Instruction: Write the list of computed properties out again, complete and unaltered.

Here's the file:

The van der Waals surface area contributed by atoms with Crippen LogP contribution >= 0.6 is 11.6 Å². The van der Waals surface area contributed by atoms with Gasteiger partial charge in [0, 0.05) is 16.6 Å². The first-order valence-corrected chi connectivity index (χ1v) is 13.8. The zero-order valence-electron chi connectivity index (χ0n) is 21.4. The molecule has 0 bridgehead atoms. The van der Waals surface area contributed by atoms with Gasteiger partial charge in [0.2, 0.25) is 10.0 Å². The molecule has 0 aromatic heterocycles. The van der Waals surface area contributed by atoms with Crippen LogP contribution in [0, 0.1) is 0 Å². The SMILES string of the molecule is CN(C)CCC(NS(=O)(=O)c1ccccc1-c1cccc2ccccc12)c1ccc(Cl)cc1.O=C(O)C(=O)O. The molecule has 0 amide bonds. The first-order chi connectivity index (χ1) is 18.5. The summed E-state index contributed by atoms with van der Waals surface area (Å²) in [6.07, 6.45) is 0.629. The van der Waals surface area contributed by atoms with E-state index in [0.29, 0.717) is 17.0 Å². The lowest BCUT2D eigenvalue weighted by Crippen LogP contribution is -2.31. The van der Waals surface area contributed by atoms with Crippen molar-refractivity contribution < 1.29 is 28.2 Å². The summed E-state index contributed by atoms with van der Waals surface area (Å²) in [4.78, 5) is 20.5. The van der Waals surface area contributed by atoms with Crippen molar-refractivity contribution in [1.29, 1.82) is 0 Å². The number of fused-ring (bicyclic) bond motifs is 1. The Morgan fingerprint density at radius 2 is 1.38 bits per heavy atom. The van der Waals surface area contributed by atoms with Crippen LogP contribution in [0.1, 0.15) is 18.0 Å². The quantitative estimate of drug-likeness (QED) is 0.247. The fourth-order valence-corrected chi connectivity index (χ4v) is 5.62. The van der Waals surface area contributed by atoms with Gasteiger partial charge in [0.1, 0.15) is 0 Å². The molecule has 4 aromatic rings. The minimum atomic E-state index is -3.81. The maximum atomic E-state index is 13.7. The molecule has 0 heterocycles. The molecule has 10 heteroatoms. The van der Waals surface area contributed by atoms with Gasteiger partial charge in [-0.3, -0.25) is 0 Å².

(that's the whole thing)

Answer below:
The van der Waals surface area contributed by atoms with Crippen LogP contribution >= 0.6 is 11.6 Å². The van der Waals surface area contributed by atoms with Gasteiger partial charge in [0, 0.05) is 16.6 Å². The first-order valence-corrected chi connectivity index (χ1v) is 13.8. The zero-order valence-electron chi connectivity index (χ0n) is 21.4. The molecule has 0 bridgehead atoms. The van der Waals surface area contributed by atoms with Gasteiger partial charge in [0.2, 0.25) is 10.0 Å². The molecule has 0 aromatic heterocycles. The van der Waals surface area contributed by atoms with Crippen LogP contribution in [0, 0.1) is 0 Å². The SMILES string of the molecule is CN(C)CCC(NS(=O)(=O)c1ccccc1-c1cccc2ccccc12)c1ccc(Cl)cc1.O=C(O)C(=O)O. The molecule has 0 amide bonds. The first-order chi connectivity index (χ1) is 18.5. The summed E-state index contributed by atoms with van der Waals surface area (Å²) in [6.07, 6.45) is 0.629. The van der Waals surface area contributed by atoms with E-state index in [0.29, 0.717) is 17.0 Å². The lowest BCUT2D eigenvalue weighted by Crippen LogP contribution is -2.31. The van der Waals surface area contributed by atoms with Crippen molar-refractivity contribution < 1.29 is 28.2 Å². The summed E-state index contributed by atoms with van der Waals surface area (Å²) in [4.78, 5) is 20.5. The van der Waals surface area contributed by atoms with Crippen molar-refractivity contribution in [1.29, 1.82) is 0 Å². The number of fused-ring (bicyclic) bond motifs is 1. The Morgan fingerprint density at radius 2 is 1.38 bits per heavy atom. The van der Waals surface area contributed by atoms with Crippen LogP contribution in [0.1, 0.15) is 18.0 Å². The quantitative estimate of drug-likeness (QED) is 0.247. The fourth-order valence-corrected chi connectivity index (χ4v) is 5.62. The van der Waals surface area contributed by atoms with Gasteiger partial charge in [0.1, 0.15) is 0 Å². The molecule has 4 aromatic rings. The minimum atomic E-state index is -3.81. The maximum atomic E-state index is 13.7. The molecule has 0 heterocycles. The molecule has 10 heteroatoms. The van der Waals surface area contributed by atoms with Gasteiger partial charge in [-0.3, -0.25) is 0 Å².